Participatory scenario planning and framing of social-ecological systems: an analysis of policy formulation processes in Rwanda and Tanzania
Lucas Rutting, Copernicus Institute of Sustainable Development, Utrecht University
Joost M. Vervoort, Copernicus Institute of Sustainable Development, Utrecht University; Environmental Change Institute, University of Oxford; Research Institute for Humanity and Nature, Kyoto
Heleen Mees, Copernicus Institute of Sustainable Development, Utrecht University
Peter P. J. Driessen, Copernicus Institute of Sustainable Development, Utrecht University
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Governance of social-ecological systems (SES) involves multiple stakeholders with different perspectives on the system and associated problems, and different ways to value and use the system. This has implications for decision making because this diversity of interests and framings may cause conflicts between stakeholders and/or marginalization of certain groups. In general, the literature agrees that strategically considered stakeholder participation is key to well-informed and legitimate SES governance and to alleviate differences and conflicts between stakeholders. Because SES represent uncertain, complex governance contexts, methodologies that address complexity and future uncertainty are needed. In this regard, participatory scenario planning is widely regarded as a useful tool. However, little explicit analysis exists about its role in framing. We therefore analyzed two scenario-guided policy formulation cases to assess how and to what extent it contributes to system and problem framing. We developed an analytical framework building on critical systems and resilience scholarship: the questions of “resilience of what, to what, for whom and over what timeframe?” are important framing dimensions. As such, we used them as the basis for our framework. We analyzed two scenario-guided policy formulation processes in East Africa, facilitated by the CGIAR’s Research Program on Climate Change, Agriculture and Food Security. We found that participatory scenario planning significantly contributes to system and problem framing and can add to efficacy, legitimacy, and analytical rigor of planning processes through involving a diverse range of stakeholders in strategic dialogues about futures. Our results also highlight its potential to make the political dimension of policy and broader SES governance processes more explicitly visible by addressing the “for whom?” dimension. We recommend designing novel participatory scenario approaches that explicitly use insights from critical system theory, incorporating questions of who decides how the system and problems are framed, who should benefit, and whose knowledge is used.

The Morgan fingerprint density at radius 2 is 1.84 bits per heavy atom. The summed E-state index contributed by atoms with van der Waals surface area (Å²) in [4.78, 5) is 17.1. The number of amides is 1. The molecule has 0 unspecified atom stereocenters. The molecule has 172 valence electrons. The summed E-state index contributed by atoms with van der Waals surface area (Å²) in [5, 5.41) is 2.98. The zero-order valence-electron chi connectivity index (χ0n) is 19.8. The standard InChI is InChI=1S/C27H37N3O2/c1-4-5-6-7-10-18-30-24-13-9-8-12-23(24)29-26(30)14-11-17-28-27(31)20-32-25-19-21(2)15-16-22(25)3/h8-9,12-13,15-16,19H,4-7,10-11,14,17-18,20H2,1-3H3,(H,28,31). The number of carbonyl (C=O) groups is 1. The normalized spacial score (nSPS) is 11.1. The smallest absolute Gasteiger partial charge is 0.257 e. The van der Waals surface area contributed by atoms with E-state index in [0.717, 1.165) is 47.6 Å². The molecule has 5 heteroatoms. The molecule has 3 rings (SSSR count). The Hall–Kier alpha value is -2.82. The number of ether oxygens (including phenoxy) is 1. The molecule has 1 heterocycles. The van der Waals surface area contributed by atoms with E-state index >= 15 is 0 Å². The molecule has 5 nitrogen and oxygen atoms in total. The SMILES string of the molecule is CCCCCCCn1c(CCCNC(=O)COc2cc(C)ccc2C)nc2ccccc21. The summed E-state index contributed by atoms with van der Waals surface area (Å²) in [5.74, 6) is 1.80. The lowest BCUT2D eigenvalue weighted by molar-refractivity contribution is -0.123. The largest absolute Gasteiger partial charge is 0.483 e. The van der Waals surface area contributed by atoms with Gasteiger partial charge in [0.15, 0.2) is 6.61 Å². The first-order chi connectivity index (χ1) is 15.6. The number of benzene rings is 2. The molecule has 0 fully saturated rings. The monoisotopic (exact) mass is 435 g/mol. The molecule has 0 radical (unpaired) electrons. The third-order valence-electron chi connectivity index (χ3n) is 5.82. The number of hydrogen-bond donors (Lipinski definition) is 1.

governance; policy formulation; problem framing; scenarios; social-ecological systems; system framing
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